Lottie speaks from a lifetime of anger and hurt, detailing the realities that thinking people think they already know; but hearing them through Nottage’s strong dialogue and in Simms’s powerful voice is a real punch in the gut. Nonetheless, Vera persists, thinking that “maybe, just maybe, times was ready to change.” And if not for everyone, at least for Vera, who has what it takes — brains, talent, persistence, and something else that can’t quite be measured. As one admirer puts it: “You got yourself some spirit.”

After rounding up all the characters, including some we haven’t met yet, the first act ends on a note of high comedy. But the second act, trimmed and tightened after the original production at Second Stage, retains its jarring shift in style. Although Katherine Freer has come up with some very funny black-and-white projections that let us know what happened with “The Belle of New Orleans,” scenes set in 1973 and 2003 are a downer.

Instead of giving us more of what we want — which is more of Vera and her friends trying to outwit the Hollywood system of burying African-American actors in demeaning roles — Nottage introduces a trio of socio-political critics in the modern-day setting of a film forum. As these academics amusingly but fatuously pontificate on the significance of Vera Stark’s “ground-breaking” work in “The Belle of New Orleans,” the final scene of that movie is screened behind them in all its hilariously grotesque glory.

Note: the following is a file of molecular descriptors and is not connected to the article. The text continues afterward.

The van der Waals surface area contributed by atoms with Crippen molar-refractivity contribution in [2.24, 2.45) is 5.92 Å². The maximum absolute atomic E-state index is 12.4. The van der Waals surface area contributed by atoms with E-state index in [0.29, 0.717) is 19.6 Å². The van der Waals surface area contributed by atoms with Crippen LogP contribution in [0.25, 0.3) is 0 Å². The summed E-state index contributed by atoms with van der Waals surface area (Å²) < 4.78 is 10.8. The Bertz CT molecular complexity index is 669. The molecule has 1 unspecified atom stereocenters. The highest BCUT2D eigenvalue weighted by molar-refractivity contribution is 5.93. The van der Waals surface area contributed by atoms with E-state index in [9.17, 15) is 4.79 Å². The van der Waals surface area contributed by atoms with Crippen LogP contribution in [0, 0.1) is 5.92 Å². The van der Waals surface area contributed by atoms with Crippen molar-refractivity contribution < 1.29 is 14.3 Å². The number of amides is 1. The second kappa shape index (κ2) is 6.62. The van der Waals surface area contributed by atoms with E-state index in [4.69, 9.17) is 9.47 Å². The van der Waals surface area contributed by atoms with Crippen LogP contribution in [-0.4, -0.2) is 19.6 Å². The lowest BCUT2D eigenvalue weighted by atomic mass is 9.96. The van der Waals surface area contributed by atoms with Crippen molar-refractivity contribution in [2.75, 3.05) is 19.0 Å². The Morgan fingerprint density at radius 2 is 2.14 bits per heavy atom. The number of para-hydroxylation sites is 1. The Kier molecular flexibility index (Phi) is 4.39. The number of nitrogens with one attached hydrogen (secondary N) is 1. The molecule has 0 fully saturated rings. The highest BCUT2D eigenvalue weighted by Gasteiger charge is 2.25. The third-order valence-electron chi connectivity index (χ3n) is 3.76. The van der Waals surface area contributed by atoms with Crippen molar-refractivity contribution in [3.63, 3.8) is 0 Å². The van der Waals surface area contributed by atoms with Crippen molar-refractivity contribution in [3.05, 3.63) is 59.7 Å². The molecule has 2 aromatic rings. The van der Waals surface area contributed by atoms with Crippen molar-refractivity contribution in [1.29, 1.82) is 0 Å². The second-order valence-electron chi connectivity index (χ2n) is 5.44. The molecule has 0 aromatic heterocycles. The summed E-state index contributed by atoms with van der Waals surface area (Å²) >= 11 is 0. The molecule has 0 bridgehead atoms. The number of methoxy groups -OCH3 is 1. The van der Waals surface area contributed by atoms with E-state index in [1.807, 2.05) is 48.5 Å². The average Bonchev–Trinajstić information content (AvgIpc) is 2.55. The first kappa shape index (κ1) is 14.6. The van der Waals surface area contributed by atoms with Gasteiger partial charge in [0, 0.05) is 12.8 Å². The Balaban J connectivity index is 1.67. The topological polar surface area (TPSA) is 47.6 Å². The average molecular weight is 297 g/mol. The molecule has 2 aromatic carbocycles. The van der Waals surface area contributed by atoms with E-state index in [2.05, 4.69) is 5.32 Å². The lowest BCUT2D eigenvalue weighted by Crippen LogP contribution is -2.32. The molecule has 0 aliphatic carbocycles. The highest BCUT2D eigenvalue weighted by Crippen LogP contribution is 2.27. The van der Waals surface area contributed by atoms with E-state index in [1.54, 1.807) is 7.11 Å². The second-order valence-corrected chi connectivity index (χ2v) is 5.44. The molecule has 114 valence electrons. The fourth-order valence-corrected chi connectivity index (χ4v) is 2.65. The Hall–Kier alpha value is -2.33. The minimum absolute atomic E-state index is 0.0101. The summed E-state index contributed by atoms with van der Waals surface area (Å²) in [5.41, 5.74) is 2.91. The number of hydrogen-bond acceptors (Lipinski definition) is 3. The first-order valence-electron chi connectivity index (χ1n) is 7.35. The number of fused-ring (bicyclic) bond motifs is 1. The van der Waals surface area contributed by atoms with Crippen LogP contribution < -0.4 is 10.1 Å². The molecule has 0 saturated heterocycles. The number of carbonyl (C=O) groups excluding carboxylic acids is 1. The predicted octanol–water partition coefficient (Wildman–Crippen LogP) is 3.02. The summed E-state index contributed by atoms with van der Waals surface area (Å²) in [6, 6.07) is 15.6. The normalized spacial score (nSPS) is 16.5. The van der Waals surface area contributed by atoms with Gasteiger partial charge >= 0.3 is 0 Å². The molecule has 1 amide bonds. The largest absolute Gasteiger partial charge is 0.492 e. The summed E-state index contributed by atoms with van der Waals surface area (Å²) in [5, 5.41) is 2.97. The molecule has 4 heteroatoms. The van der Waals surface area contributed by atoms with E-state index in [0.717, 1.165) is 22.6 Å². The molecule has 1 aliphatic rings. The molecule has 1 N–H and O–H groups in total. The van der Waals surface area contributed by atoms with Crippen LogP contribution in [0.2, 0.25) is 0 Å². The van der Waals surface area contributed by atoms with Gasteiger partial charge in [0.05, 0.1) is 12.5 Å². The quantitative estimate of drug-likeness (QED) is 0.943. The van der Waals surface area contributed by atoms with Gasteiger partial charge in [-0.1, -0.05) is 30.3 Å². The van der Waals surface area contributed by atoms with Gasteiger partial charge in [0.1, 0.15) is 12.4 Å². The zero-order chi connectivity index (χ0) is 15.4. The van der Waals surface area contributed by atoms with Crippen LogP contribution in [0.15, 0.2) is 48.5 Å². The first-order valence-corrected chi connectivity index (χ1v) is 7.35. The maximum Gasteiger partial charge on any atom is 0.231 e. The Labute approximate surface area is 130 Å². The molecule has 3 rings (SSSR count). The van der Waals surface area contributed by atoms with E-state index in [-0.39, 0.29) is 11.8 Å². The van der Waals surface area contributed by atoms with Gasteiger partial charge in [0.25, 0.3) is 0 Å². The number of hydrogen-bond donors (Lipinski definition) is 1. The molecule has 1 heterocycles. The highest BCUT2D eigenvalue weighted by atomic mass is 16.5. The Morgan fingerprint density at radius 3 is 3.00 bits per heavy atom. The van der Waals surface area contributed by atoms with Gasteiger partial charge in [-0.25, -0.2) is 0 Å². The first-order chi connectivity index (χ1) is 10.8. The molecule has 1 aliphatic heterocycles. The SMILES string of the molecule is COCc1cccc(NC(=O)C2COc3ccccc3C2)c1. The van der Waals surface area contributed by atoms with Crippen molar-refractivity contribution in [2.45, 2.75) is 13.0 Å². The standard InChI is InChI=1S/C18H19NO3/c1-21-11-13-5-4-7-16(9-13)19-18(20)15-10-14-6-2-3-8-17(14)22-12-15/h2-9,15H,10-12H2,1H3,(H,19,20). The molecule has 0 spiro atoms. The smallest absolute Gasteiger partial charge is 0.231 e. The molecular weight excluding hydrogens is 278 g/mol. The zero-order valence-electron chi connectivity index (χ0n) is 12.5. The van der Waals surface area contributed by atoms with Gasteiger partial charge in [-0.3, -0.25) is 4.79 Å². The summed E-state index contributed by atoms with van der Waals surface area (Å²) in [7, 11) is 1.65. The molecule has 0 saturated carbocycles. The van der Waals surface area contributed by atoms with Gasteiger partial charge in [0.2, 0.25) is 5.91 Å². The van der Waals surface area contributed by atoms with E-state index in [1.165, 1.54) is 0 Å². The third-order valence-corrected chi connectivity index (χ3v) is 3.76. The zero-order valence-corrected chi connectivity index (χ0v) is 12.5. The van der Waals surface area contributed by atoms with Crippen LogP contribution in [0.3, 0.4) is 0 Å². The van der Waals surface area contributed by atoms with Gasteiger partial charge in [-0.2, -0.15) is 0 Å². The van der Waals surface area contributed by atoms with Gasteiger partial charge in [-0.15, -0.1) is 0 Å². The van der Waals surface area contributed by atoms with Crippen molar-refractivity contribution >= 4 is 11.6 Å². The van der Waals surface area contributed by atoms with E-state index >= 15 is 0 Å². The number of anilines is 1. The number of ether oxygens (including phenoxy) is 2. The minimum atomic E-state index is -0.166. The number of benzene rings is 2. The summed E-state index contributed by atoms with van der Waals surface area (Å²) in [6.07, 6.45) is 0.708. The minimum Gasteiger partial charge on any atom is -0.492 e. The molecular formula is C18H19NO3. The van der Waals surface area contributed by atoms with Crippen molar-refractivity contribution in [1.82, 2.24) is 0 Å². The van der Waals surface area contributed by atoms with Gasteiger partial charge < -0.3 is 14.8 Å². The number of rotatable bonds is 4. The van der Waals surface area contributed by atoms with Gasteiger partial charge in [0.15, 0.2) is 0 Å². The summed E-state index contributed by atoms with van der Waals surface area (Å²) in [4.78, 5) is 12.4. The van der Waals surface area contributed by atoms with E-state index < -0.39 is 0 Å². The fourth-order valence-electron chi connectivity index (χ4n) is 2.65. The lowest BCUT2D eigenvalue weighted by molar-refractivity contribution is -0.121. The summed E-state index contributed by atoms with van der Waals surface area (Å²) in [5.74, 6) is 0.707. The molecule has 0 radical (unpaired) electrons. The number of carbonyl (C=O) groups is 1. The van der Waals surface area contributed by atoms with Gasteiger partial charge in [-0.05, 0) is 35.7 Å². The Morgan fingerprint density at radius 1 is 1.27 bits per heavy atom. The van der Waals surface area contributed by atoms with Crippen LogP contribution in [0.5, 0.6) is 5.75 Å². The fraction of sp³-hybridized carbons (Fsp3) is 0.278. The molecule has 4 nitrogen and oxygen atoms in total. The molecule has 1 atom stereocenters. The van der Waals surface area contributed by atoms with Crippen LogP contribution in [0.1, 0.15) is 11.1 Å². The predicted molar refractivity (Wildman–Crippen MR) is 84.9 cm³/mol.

This switch to satire bears out Nottage’s cutting point that these pompous talking heads are locked into their own narrowly self-defined racial roles. But these one-dimensional parodies are too mean and obvious to offer either intellectual enlightenment or belly laughs. Boo to the eggheads — bring back Vera!

Off Broadway Review: 'By the Way, Meet Vera Stark' by Lynn Nottage

Pershing Square Signature Center / Diamond Theater; 295 seats; $50 top. Opened Feb. 19, 2019; reviewed Feb. 14. Running time: TWO HOURS, 25 MIN.

Production: A Signature Theater presentation of a play in two acts by Lynn Nottage, commissioned and developed by South Coast Repertory and Center Stage, and originally produced by Second Stage Theater.

Creative: Directed by Kamilah Forbes. Sets, Clint Ramos; costumes, Dede M. Ayite, lighting, Matt Frey; sound, Mikal Sulaiman; projections, Katherine Freer; hair & wigs, Mia Neal; composer, Daniel Kluger; production stage manager, Laura Wilson.

Cast: Jeni Barber, Jessica Frances Dukes, Manoel Felciano, Warner Miler, Carra Paterson, Heather Alicia Sims, David Turner.

More Legit

  • Jeff Daniels Variety Broadway to Kill